Under pressure to extract more budget savings by further cutting the staff, Los Angeles Times editor Dean Baquet admits in the paper today to a "difference of opinion" with his Chicago bosses. He's getting support from civic leaders such as former Secretary of State Warren Christopher, labor leader Maria Elena Durazo, police commission president John Mack and USC Annenberg dean Geoffrey Cowan. They and sixteen others signed a letter to Baquet's corporate bosses urging that no more cuts be taken out of the LAT's hide, writing that Los Angeles needs "more — not less — news coverage, particularly of the civic, political and cultural life of the region."
The L.A. region is more spread out and diverse, and the Times more irreplaceable, than realized by "those outside our community," they write. [Little zinger at the white-bread suits in Chicago?] If the Tribune isn't up to the challenge of publishing a top paper in Los Angeles, they suggest a change in ownership.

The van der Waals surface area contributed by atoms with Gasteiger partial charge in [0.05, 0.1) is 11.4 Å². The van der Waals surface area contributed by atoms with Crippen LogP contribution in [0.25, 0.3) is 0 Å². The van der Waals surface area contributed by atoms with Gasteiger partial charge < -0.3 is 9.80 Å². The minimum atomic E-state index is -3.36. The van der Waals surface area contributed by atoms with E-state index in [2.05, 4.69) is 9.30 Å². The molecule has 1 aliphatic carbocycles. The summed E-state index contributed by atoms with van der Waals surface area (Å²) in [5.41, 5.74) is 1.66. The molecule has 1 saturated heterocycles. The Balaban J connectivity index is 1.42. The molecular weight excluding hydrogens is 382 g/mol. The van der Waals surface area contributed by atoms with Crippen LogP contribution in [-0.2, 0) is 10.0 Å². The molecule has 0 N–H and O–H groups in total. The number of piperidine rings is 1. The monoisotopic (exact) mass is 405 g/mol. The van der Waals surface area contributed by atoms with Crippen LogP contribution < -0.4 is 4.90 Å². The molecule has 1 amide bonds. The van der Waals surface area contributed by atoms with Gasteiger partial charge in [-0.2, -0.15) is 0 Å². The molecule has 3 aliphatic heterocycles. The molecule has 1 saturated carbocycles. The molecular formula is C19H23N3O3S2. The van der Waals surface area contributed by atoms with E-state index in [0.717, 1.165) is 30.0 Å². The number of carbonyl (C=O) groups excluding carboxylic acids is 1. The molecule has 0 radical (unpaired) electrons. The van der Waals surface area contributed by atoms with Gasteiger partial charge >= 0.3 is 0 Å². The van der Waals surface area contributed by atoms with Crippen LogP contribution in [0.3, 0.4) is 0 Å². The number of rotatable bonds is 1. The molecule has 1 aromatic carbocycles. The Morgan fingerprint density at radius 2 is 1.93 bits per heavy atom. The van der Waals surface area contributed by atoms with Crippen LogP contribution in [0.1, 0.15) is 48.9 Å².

We strongly urge the Tribune company to make an even larger investment in the Times and to resist the financial pressures to make cuts that would harm the paper and, in the process, harm our region....[If this is not feasible] perhaps a different mode of ownership would better serve Los Angeles.
Absent from the signature block are Eli Broad, David Geffen and Ron Burkle, the moguls who have made inquiries about buying the Times. This seems like a good place to, ahem, point out that the best way to deepen and sharpen reporting on the civic, political and cultural life of the region might be for these leaders to make strategic investments in newer, more nimble and financially efficient forms of journalism. I know a certain growth-oriented blog.